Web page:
It’s November, and we are starting down the home stretch of the college application season. That’s right, final deadlines are looming. The UC system’s undergraduate (non-transfer) applications are due November 30 by 11:59pm Pacific Standard Time (2:59am Eastern Standard Time). Many colleges using the Common Application have January 1 as their regular decision deadline.
Although your first instinct might be to panic, it’s important to keep a level head. You are not the only one in this position; many high school seniors across the country are in the same situation!
The key to success is to focus your time on your college applications. The Common Application can be fairly straightforward, but leaving any portion until the last minute will result in a more rushed effort — and likely a sloppy result.
What should you be doing in the last few weeks before the regular decision deadline for the common application?
Here are a few tips to help you manage your applications as you head to the finish line.
1. Give yourself time to write.
Thoughtful, well-crafted essays evolve through multiple drafts and careful revisions. For a college that doesn’t require a supplemental essay, those 650 words in the personal statement are your sole opportunity to breathe life and personality into an electronic file, to convey who you are and what is important to you. Don’t miss this opportunity! If you are stumped by how to begin, take a look at my blog post with Tips for Answering Common Application Essay Prompts.
2. Think about your application from an outsider’s perspective.
Is all of your data clear? Have you explained in the extracurricular section what ABCD means and your role in the ABCD organization? Keep in mind you are limited to 10 entries, each with a limit of 150 characters (including spaces!) per activity description and 50 characters per position/leadership description. Double check to make sure you didn’t omit any important information.
3. Line up and confirm with your recommenders.
Take the extra minute to locate your counselor’s contact information and confirm your GPA and class rank. Make sure everything from your high school is in order. Your counselor and teachers can add value to your application. If you have not already done so, now is the time to ask teachers about letters of recommendation.
4. Proofread your college application.
Don’t skip this step. Anytime you enter text directly online it leaves room for mistakes. Consider writing even your short answers in a word processing program. Then edit them and your personal statement yourself or ask a parent or teacher to read over your writing for you. Next, copy and past the text into the appropriate fields. Finally, preview your final application before submission to ensure that everything looks the way you expect.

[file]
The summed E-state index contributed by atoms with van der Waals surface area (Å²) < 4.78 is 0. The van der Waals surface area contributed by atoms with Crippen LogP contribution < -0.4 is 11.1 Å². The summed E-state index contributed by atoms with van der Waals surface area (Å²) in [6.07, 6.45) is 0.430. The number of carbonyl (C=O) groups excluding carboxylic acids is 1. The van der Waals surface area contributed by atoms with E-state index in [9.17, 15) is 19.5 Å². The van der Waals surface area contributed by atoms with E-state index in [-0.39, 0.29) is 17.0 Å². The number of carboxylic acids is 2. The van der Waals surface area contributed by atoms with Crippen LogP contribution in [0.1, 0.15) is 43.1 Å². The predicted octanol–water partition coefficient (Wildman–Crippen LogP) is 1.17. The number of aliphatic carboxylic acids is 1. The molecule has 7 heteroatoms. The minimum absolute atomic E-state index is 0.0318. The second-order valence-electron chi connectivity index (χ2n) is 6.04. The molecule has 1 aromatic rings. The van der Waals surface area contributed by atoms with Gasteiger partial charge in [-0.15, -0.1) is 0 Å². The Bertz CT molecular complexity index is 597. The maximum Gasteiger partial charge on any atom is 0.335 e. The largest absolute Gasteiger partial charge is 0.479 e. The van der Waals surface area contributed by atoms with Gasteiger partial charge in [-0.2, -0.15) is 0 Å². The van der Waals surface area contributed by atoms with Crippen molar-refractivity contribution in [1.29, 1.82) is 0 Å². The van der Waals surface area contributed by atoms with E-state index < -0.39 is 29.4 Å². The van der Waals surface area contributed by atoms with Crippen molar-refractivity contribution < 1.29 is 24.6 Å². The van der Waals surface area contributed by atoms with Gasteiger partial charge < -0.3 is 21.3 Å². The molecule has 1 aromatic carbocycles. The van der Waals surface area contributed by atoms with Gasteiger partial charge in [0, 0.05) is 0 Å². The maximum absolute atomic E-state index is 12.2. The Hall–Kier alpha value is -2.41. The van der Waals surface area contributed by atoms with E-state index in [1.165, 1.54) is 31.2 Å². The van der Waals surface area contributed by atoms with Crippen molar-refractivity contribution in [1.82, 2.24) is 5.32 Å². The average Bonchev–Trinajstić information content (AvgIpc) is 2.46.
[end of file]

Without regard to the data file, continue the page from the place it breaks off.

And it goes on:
5. Evaluate your college choices in relation to your SAT/ACT and GPA.
In addition to remembering to send schools your SAT/ACT scores, review the list of schools you plan to apply to and compare your numbers with the Freshman Profile information for each school. Make sure you have a balance of options:
Reach—your GPA and SAT/ACT scores are slightly below the average range for students admitted to the school last year.
Good chances—your GPA and SAT/ACT scores are comparable to the average range for students admitted to the school last year.
Likely to get admitted—your GPA and SAT/ACT scores are above the average range for students admitted to the school last year.
Although these numbers make up only a portion of your overall application, they are a starting point for Admission Committee members and provide a place to begin evaluation. Other factors taken into consideration might include: demonstrated leadership, unusual circumstances, extracurricular involvement, demographic information, alumni ties and outstanding athletic/musical/academic talents.
6. Allow time to upload and submit your application.
Don’t wait until the last possible minute. Unexpected setbacks may occur in your personal life. Servers slow down when lots of students are trying to submit simultaneously. Browsers crash. Technical glitches happen. Sometimes, colleges will cut you some slack. Sometimes they won’t. Don’t depend on it. Your stress level will be high enough without these extra challenges. Finish early.
For professional guidance with your Common Application materials, check out Accepted’s Common Application Package, which includes a-z advising that will help you create a stand out application.By Marie Todd, Accepted's college admissions specialist. Marie has worked in college admissions for over twenty years. She has both counseled applicants and evaluated applications. Most recently she evaluated 5000+ applications for the University of Michigan’s College of Literature, Science and the Arts; College of Engineering; School of Kinesiology. She is available to assist you (or your child) with your applications. Want Marie to help you get accepted? Click here to get in touch!